Thursday, August 24, 2000
Kentucky courts to decide on Justin
Ohio high court won't intervene
By Spencer Hunt
Enquirer Columbus Bureau
COLUMBUS A bitter, emotional fight over the custody of a 3-year-old boy will be settled in Kentucky not Ohio, the state Supreme Court ruled Wednesday.
In a fast-tracked, 7-0 decision, the Ohio Supreme Court decided to stay out of a rare interstate struggle between two sets of parents battling over a red-haired, hazel-eyed toddler named Justin. That gives a Kentucky appellate court sole authority to decide whether Justin should stay with his brother and adoptive parents in Girard, Ohio, or go back to his birth parents in Florence.
The quick decision in the case, which had been argued before the justices Tuesday, was a victory for Justin's Kentucky parents, Regina Moore and Jerry Dorning. The unmarried couple urged Ohio to stay out of the dispute as they pressed their case for the boy through the Kentucky court system.
Richard and Cheryl Asente, Justin's adoptive parents, abruptly left a Youngstown radio talk show Wednesday morning without comment. An attorney for the couple said they were in seclusion with Justin in their Girard home, 250 northeast of Cincinnati.
Hear My Voice, a Michigan-based child advocacy group that supports the Asentes, blasted the high court for the decision.
It is almost unheard of that a supreme court would rule on a case within 12 hours, said Debbie Grabar kiewicz, a Hear My Voice spokeswoman.
The supreme court ruled against the Asentes, Ms. Grabarkiewicz said, because their attorneys missed a deadline to file written arguments in the case. That missed deadline kept the Asentes' attorneys from speaking during Tuesday's oral arguments.
We're obviously disturbed that a set of respected justices would punish a child for a late filing made by an adult, Ms. Grabarkiewicz said.
Chief Justice Thomas J. Moyer, Justice Paul E. Pfeifer and Justice Evelyn Lundberg-Stratton defended the decision. They said all the justices thoroughly reviewed the case, and the decision had nothing to do with missed deadlines.
That's a gross misinterpretation and misstatement about how this case was decided, Justice Moyer said.
Justice Pfeifer said it was clear to all the justices that Ohio courts did not have any legal rights to Justin's case.
Appropriate jurisdiction is something we have to abide by, Justice Pfeifer said. Otherwise you'll have a shooting war going on between the states.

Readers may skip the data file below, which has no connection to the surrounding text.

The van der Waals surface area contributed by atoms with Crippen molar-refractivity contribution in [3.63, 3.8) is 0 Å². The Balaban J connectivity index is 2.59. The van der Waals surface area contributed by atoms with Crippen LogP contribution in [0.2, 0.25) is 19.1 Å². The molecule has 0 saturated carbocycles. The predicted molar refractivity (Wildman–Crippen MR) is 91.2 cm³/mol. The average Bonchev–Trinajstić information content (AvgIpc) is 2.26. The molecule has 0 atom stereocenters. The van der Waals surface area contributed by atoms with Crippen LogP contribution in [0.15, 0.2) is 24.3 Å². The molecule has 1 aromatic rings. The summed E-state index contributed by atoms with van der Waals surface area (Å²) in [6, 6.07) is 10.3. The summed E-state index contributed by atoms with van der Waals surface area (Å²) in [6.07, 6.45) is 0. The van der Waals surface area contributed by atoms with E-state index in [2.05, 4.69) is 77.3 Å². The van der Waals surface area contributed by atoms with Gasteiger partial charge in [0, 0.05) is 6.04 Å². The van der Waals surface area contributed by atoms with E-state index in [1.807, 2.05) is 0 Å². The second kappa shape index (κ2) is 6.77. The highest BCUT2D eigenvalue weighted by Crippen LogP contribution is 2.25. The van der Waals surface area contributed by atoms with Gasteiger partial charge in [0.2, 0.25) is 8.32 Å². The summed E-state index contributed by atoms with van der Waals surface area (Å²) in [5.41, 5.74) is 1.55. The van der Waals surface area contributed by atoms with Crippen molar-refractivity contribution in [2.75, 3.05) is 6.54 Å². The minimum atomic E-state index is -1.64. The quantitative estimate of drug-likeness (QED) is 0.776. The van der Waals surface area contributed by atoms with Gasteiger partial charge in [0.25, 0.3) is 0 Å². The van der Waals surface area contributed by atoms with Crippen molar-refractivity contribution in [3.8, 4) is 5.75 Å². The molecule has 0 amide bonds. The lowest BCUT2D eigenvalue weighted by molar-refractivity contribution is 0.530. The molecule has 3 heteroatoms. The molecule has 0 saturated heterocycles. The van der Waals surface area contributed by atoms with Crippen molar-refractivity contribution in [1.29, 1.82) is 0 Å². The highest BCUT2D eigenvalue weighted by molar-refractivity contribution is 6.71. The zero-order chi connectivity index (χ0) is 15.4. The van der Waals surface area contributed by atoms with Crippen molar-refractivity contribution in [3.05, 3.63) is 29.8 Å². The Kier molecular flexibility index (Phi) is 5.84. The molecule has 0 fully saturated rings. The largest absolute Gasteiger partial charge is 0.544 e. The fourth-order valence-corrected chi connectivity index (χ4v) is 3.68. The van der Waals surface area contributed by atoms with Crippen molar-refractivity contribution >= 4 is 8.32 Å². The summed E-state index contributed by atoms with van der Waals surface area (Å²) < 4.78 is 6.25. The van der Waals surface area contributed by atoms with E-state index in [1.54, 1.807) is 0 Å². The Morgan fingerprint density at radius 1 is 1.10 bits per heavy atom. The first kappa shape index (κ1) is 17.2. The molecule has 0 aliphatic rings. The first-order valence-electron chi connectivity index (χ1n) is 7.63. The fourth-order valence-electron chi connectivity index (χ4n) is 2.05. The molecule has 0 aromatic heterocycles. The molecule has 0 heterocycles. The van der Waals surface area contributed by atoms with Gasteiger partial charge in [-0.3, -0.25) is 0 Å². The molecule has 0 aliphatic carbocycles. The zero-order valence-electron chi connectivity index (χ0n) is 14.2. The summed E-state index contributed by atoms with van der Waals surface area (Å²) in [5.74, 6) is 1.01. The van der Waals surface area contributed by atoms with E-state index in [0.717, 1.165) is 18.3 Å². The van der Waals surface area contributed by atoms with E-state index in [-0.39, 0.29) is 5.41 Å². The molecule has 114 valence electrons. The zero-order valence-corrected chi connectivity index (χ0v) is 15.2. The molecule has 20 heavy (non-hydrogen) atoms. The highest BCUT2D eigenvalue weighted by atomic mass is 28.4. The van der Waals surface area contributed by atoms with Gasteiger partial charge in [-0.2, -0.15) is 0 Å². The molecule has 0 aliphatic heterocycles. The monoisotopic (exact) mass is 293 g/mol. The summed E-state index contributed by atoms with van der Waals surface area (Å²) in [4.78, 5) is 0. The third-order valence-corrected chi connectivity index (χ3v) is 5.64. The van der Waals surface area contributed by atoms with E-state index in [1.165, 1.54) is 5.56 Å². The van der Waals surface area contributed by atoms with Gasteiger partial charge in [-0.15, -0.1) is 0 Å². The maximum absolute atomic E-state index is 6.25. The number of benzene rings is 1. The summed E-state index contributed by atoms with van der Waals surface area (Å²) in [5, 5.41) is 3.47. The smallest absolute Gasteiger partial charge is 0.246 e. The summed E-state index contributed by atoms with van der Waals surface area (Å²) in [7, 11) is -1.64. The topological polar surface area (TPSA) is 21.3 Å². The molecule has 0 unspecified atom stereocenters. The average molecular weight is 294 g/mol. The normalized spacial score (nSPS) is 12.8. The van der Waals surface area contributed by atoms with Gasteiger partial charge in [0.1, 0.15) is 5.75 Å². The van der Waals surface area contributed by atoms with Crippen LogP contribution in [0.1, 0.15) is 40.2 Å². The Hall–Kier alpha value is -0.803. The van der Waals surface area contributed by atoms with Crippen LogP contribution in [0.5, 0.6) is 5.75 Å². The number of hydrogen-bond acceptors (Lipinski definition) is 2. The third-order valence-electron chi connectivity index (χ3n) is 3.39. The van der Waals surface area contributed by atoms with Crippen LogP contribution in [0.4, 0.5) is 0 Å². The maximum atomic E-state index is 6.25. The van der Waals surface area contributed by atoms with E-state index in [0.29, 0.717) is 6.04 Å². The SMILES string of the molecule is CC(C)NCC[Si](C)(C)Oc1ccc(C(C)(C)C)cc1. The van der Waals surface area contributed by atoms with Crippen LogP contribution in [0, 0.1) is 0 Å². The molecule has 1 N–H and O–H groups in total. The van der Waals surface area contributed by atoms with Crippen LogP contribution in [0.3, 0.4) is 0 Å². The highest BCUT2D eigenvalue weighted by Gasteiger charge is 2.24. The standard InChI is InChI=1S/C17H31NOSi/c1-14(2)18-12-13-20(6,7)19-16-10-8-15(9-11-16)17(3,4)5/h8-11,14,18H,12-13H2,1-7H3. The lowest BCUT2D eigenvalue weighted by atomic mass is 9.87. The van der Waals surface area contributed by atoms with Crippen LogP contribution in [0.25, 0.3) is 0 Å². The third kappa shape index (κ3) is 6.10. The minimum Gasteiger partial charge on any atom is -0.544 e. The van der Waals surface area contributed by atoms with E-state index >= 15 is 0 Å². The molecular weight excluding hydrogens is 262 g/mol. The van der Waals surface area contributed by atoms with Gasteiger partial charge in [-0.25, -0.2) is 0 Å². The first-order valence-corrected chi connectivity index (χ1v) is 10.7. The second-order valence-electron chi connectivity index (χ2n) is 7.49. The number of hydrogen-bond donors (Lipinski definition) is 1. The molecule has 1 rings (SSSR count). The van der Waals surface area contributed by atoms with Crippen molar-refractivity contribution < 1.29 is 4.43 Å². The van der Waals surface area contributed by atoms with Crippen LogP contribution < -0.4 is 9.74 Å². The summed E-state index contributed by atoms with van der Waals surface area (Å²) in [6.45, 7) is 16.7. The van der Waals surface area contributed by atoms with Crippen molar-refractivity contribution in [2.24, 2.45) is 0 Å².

Justice Lundberg-Stratton said the court could not weigh the child's welfare as a factor in a question of jurisdiction.
Justice Moyer said one reason the decision was released so quickly was the justices felt there was nothing they could say that the 11th District of Ohio Appellate Court hadn't already said. In November, the appellate court decided the case was Kentucky's.
The high court simply took the 28-page appellate court decision and adopted it as its own.
It came down pretty clear, Justice Moyer said.
As the spotlight in this 2-year-old court battle shifts to Kentucky, Justin remains with the Asentes in their Girard home. Under a Kentucky court order, he spends three weekends a month with his birth parents.
The Asentes had hoped to adopt Justin from the Kentucky couple as they had adopted his 4-year-old biological brother Joseph. But as the adoption process moved forward, Ms. Moore and Mr. Dorning changed their minds and sued to get Justin back.
A Kentucky trial court judge ruled Justin's birth parents did not give an informed consent to let the Asentes adopt the child. He ordered Justin be returned.
That order was stayed while a Kentucky appellate court reviews the case. A decision from that court is expected sometime within the next three months.
The Asentes had hoped Ohio courts would get involved so that a best interest hearing could be held. In such a hearing, a court decides which home environment would be best for a child.
Susan Garner Eisenman, the Asentes' attorney, said she will ask the Ohio Supreme Court to reconsider its decision. Such requests are often denied as a matter of routine.
Ms. Eisenman said there is still a chance a Kentucky court will hold a best-interest hearing in Justin's case. That would happen if the appellate court says it is necessary.
Richard Cullison, Ms. Moore's attorney, said his clients were elated with the Supreme Court's decision. Though Ms. Moore and Mr. Dorning declined to comment, Mr. Cullison said Justin's mother has always regretted her initial decision to give her baby up for adoption.
The first night Justin was gone Regina felt remorse, Mr. Cullison said. It was an immediate sense of loss.
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